As a woman not ready to have children just yet and exploring options for preserving your fertility, one hesitation you may have is the fear that in vitro fertilization (IVF) and the fertility drugs used may have some impact on a child's health or mental health as they grow up.
There is good news on that front — very good news.
The first into IVF children's quality of life has found that adults who were born from IVF are just as well adjusted and satisfied with life as those conceived naturally. In addition, young IVF-conceived adults had more more positive perception of their environment, including of their safety, finances and learning opportunities.
The findings were presented by Melbourne, Australia, researchers at the Fertility Society of Australia's annual conference in New Zealand. They surveyed about 1,100 adults aged 18-29, half of whom were IVF-conceived.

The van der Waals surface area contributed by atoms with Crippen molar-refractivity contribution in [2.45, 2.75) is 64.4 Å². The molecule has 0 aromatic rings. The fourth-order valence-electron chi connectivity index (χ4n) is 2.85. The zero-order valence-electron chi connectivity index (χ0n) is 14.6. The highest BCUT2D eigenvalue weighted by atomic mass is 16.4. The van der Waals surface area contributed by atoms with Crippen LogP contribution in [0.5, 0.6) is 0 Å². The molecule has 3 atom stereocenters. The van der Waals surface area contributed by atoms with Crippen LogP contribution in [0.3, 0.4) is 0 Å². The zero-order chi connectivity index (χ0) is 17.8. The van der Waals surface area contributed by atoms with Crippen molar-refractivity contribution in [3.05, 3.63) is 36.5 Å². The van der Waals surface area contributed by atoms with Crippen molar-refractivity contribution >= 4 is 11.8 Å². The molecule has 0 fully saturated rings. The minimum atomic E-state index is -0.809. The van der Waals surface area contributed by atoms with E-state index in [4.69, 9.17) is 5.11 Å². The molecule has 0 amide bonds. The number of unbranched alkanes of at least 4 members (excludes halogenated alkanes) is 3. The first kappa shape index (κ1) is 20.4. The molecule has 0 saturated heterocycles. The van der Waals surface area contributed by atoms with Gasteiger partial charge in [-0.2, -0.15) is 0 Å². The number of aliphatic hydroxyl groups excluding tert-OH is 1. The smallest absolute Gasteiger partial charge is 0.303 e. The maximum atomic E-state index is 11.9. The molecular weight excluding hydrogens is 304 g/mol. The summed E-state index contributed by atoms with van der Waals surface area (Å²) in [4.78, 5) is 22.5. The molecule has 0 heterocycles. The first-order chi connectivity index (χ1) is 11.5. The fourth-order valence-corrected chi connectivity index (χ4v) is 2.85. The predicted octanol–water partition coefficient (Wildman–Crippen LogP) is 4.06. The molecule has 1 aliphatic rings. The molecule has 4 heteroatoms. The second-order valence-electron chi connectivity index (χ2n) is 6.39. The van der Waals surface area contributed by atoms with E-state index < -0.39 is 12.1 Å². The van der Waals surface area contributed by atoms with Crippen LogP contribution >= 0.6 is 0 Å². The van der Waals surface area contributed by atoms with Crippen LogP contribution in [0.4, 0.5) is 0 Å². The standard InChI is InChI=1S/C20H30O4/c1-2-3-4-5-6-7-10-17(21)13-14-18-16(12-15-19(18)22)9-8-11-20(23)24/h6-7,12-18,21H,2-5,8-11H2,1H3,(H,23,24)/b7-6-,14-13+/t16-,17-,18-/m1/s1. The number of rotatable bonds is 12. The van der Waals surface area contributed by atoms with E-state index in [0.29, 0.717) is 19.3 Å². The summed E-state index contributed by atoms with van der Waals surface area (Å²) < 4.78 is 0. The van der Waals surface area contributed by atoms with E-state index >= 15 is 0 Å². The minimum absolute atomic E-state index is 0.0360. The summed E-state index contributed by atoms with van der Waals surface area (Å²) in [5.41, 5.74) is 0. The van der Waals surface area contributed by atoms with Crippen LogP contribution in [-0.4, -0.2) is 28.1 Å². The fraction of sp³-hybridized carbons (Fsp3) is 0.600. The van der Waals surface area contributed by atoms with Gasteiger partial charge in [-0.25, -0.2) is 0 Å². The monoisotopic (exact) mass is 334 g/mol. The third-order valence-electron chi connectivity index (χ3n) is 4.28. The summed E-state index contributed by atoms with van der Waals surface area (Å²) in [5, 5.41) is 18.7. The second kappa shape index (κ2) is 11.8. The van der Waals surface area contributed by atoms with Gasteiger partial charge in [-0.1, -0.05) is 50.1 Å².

In more good news out of Australia, researchers have debunked the theory that higher levels of hormones given to women for IVF lead to more chromosome abnormalities in the embryos. The research, performed by Genea, a fertility clinic in Sydney, involved 166 women under the age of 38 whose embryos underwent chromosomal analysis.
Aneuploidy (abnormal chromosomes) are the most common cause of miscarriages.
Still, IVF does pose some risks. Recent U.S. research presented at the American Academy of Pediatrics Conference, found that IVF may increase the risk of birth defects in the heart, eyes, reproductive organs and urinary systems.
In their study, researchers at the University of California, Los Angeles, found that 9 percent of infants born after IVF had birth defects compared to 6.6 percent of babies who were conceived naturally. It is possible that whatever was contributing to the parents' infertility migh have contributed to the birth defect risk.
It's important to note tha the overall risk of birth defects is sstill small. .
When the American Society for Reproductive Medicine (ASRM) lifted the "experimental" label for egg freezing, the researchers also reported that they had found no increases in birth defects, chromosomal abnormalities and developmental disorders among babies born using frozen eggs.
Still ASRM says that more long-term research is needed to determine if the rate of developmental anomalies among babies born from frozen eggs is similar to children born from frozen embryos.
October 29, 2012
Posted by Leigh Ann Woodruff